Friday, December 09, 2011
The Book of Lost Things
So I should start by saying that it's pretty damn rare that a book gets me emotional at all, it's even rarer that it makes me cry, and not only did this book do that - but it did it on page six, on the subway. Congrats John Connolly, that was no easy feat.
It doesn't hurt that the opening pages are discussing a teenage boy going through the process of watching his mother die to disease, which is a story I know all too well myself, but still the way that it's written is just pure beauty. I wouldn't be surprised to learn that the author has a similar background in how he just nailed the honest emotions and thoughts of it. It's truly amazing.
On the surface this is the story of an angry teenager who ends up in a fantasy world and needs to find his way home, but underneath it's a book about a child becoming a man, and dealing with life and death and the feelings that come with it. It is a powerful damn book, but it's also wonderfully entertaining. The fantasy world is a hodge-podge of all the fairy tale characters that we know and love, but re-imagined in a way that so fits with the tone and style of this book. It's not really a children's story at all, it's barely a teenager's story, although they would enjoy it. It's a rare treasure and a treat and I highly recommend it. The paperback version also comes with over a hundred pages of appendices explaining the research he did, and the back story to the fairy tales he used - pretty interesting stuff.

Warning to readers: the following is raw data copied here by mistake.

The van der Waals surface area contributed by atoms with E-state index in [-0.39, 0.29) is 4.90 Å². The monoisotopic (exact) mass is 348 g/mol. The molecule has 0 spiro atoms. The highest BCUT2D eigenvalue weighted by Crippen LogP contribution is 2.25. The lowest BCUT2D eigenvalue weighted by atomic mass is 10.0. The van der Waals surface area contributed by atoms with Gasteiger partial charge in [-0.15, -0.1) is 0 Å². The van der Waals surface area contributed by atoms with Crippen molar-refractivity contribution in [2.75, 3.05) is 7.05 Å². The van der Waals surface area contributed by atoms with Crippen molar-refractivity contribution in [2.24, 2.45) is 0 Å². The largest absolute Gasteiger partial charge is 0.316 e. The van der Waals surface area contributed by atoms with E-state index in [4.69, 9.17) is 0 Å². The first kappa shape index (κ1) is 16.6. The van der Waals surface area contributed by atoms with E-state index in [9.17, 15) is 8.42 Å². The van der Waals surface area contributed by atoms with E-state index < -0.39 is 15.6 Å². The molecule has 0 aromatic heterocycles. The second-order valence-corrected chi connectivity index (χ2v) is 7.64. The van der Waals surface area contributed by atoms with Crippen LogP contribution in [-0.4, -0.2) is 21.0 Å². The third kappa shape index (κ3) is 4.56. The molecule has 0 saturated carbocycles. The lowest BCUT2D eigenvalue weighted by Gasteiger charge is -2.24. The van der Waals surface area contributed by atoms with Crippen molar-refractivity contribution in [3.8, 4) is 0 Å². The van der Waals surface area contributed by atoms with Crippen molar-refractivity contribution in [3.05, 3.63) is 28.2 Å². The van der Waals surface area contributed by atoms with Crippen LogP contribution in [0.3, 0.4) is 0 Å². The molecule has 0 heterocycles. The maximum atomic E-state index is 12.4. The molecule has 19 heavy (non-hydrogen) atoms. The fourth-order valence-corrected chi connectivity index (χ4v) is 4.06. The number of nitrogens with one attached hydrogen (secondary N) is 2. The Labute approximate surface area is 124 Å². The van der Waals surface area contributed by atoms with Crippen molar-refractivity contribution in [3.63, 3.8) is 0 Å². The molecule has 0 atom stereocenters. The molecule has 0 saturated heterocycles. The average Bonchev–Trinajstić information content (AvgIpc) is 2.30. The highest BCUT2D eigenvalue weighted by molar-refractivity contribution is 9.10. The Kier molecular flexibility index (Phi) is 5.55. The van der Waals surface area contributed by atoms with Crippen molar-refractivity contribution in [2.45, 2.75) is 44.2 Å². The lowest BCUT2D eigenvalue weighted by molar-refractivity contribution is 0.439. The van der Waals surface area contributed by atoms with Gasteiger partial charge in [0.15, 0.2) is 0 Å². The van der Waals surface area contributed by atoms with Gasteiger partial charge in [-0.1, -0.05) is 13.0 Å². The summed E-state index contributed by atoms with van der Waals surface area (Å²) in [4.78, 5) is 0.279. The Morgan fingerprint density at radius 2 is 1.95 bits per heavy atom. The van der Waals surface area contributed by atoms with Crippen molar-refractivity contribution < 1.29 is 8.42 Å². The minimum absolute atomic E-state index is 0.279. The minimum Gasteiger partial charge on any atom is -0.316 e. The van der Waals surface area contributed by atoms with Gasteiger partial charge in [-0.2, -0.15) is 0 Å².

If you love fantasy, you'll love this, and if you hate fantasy but love great coming of age stories, I don't think the fantasy stuff will bother you one bit. It's a great read.